Why We Don't See the Same Reality

You may remember one of the most viral internet memes of the decade, known as the dress. On February 26, 2015 a faded photograph of a dress went vertically viral, meaning its popularity went well past the typical bell curve virality. A galvanizing debate flew across the globe: Some said the dress was white and gold was others swore it was black and blue. Viewers were adamant that their perception was factual reality. No one was exempt, Kim Kardashian saw it as white and gold, her husband Kanye and his frenemy Taylor Swift saw it as blue and black. Within one week of posting on BuzzFeed the article received 37 million views. The dress, purchased by Cecilia Bleasdale at Roman Originals for a wedding in Scotland, is in fact blue and black. But the actual dress was not at issue, it was the photo that launched the debate, and it was the photo that everyone either saw as one color or the other.

The original photo of “the dress.”

As designers it is worthwhile to understand how people perceive objects. And to understand why no one perceives the same object the same way.

It turns out that reality and fact is tied to perception, and perception is linked to the way an individual brain receives information. And it is within visual illusions where we get an idea of just how differently we can perceive the very same thing completely differently.

And this when we become obsessed, and unnerved. As Taylor Swift tweeted when she heard about the dress debate, “I feel like it’s a trick somehow. I feel confused and scared.” It is scary when we learn that our reality is not shared. It behoves us as artists and designers to understand that everyone brings their own individual view to everything they perceive, and we need to keep that fact in mind as we create. In line with this, we need to respect that others will hold their point of view as reality. As the saying goes, “seeing is believing.” So what is really going on when we perceive?

The first thing we must know is that our perception of the world is not accurate nor factual. There is a lot we cannot sense. For instance, we can only detect part of the electromagnetic spectrum.

It used to be thought that things in the world present themselves to our brain as they are, but in fact our perceptions are made of conclusions that our brains construct. Meaning, we bring our experiences and thoughts and selves to the moment of perception just as much as the object does. This might remind you of the age old question, “If a tree falls in the forest and no one is there to hear it, does it make a sound?” We do know that color doesn’t exist without someone there to see it. What seems real is in fact something our brain constructs based on prior experience.

In many ways the brain learns to understand its environment much in the same way machine learning–artificial intelligence–does. That is, the brain makes best guesses about an object based on its prior experience as well as the sensory inputs coming to it. If the guess is wrong, the brain corrects itself and stores that new knowledge. This is why our prior life experience is so influential and important — it literally helps us predict and construct our current realities.

So, instead of objects–their color and shape–reaching us as sensory input that we then absorb, we are constructing a prediction of the object within our brain first, and then quickly judging or perceiving the object. There is a terrific example of how this works, noted by Anil Seth in a recent Scientific American article. Take a look at the image here.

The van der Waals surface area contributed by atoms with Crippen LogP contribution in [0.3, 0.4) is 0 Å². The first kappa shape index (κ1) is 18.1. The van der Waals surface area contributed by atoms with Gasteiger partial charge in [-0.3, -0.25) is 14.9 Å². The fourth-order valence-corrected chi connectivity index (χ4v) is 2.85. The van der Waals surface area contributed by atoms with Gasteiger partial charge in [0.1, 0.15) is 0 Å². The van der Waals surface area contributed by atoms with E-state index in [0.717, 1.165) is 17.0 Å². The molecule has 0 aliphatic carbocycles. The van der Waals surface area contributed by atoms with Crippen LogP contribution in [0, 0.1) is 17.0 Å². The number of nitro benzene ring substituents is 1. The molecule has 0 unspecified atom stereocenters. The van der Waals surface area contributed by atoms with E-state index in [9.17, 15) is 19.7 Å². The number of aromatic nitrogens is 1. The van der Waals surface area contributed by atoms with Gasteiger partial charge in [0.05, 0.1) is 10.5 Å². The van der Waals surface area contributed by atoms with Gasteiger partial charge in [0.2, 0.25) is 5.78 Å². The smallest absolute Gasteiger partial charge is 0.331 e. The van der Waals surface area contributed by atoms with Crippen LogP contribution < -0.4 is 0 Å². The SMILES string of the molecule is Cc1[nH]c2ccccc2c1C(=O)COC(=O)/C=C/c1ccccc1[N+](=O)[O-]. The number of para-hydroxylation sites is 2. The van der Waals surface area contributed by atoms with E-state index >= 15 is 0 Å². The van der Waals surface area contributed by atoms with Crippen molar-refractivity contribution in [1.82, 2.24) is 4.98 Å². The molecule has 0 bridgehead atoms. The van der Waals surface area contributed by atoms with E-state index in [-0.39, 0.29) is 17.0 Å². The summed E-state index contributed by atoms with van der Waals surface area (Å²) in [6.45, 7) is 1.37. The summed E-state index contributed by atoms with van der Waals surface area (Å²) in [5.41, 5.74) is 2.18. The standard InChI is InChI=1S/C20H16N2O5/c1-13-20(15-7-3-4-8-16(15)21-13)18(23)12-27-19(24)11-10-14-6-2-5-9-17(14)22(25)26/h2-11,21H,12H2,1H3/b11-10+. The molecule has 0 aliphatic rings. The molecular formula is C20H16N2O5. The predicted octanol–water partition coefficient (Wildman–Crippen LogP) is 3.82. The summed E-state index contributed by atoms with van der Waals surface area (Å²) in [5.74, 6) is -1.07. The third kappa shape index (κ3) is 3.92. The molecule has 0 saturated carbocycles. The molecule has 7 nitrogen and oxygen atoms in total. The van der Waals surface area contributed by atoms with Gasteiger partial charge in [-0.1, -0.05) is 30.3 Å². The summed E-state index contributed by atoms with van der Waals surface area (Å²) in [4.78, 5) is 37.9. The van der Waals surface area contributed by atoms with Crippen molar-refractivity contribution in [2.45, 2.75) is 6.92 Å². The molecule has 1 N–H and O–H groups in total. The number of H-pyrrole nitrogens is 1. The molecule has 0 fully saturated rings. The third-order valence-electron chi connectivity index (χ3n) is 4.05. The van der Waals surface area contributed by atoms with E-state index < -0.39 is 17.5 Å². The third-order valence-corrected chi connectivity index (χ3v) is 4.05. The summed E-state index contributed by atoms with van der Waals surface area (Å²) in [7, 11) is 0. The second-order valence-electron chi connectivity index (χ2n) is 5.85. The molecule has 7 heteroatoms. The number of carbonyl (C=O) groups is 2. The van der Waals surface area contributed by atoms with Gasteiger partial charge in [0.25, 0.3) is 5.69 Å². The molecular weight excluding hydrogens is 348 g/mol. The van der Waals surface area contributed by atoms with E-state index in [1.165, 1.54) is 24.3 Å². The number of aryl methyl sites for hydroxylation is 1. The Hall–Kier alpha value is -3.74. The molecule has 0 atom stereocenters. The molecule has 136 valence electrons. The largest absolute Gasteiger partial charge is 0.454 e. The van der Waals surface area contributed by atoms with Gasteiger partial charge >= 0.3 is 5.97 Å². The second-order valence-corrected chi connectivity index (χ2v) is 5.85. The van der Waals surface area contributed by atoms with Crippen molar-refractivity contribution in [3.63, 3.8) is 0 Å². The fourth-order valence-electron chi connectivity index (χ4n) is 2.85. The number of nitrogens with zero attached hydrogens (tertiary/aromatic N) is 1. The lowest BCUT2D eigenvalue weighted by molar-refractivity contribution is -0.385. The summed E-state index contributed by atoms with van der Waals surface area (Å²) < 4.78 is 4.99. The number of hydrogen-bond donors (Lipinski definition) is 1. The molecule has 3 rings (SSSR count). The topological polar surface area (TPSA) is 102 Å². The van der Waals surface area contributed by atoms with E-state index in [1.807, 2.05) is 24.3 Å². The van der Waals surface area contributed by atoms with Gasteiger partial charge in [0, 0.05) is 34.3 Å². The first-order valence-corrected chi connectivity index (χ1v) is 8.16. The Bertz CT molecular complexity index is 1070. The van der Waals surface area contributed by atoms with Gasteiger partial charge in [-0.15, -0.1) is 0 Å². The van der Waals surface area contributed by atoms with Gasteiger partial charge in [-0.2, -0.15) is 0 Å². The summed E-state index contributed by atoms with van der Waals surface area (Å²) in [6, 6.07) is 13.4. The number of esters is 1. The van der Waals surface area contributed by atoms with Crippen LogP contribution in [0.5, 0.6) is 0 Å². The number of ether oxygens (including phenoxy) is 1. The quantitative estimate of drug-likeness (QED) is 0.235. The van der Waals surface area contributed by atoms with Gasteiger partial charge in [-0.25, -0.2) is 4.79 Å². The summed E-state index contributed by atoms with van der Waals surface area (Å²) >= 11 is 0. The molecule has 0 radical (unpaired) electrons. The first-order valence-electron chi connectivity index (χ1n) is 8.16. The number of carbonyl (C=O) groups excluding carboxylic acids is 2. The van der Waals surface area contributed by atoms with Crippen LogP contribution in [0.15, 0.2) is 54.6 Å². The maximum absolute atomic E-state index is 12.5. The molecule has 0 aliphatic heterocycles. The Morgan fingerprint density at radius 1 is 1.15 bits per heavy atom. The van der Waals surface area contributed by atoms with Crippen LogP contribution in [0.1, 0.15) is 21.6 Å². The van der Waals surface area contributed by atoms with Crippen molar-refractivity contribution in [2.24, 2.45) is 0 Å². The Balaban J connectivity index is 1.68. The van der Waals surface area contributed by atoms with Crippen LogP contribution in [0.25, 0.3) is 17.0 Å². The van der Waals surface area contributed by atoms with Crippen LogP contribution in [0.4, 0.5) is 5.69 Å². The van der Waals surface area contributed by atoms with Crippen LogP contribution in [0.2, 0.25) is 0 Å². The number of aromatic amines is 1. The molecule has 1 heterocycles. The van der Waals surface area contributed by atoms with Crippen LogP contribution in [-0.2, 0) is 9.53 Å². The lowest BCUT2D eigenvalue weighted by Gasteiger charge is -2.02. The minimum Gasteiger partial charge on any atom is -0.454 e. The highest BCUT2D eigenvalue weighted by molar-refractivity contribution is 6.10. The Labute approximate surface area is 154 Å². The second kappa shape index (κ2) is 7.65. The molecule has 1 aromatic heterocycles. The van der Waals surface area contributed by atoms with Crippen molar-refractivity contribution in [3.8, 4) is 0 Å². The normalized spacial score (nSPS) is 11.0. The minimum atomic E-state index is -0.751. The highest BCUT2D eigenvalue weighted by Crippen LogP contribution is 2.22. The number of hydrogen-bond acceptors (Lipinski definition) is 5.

You might see random black and white patterns.

Now look at the photo near the bottom of this article.

Now you will see that the black and white pattern is an object, a toddler. The sensory input (i.e., the black and white image) is exactly the same but the way the brain sees it has changed dramatically. The brain is now making a different set of predictions about what is causing the pattern. As Seth notes in his article, “All that has changed are your brain’s predictions about the causes of these sensory signals. You have acquired a new high-level perceptual expectation, and this is what changes what you consciously see.”

Some scientists and experts refer to this theory of perception as “controlled hallucination” and Seth also notes our reality might be what happens when we agree on our hallucinations. We generally consider most things in our worlds as being “real” even if they are constructions (hallucinations) created by our brain. In order to function normally in our day to day we have to regard things and people as “real.”

And this is precisely where we get tripped up. We assume that our reality is everyone’s reality. And when a visual illusion like the dress comes along we are suddenly thrown into the realization of just how differently we see things. And how closely our perception is tied to our past experience. According to Seth, the explanation for the dress debate is that those who spend more hours in sunlight see the photo of the dress as white and gold, and those who spend more time awake at night under artificial lights experience the photo as black and blue.

Photo credit (includes black and white photo above as well): Teufel, C et al. Shift towards prior knowledge confers a perceptual advantage in early psychosis and psychosis-prone healthy individuals. PNAS; 12 Oct 2015

I think recognizing that we hold onto our individual realities tightly because they are a part of our own personal experiences will help us acknowledge and respect the idea that people will not always perceive things the same way as we do.

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Header photo credit: Fiestoforo – Own work, CC. The contrasting colors of the header image give the illusion of motion.


Source: core77

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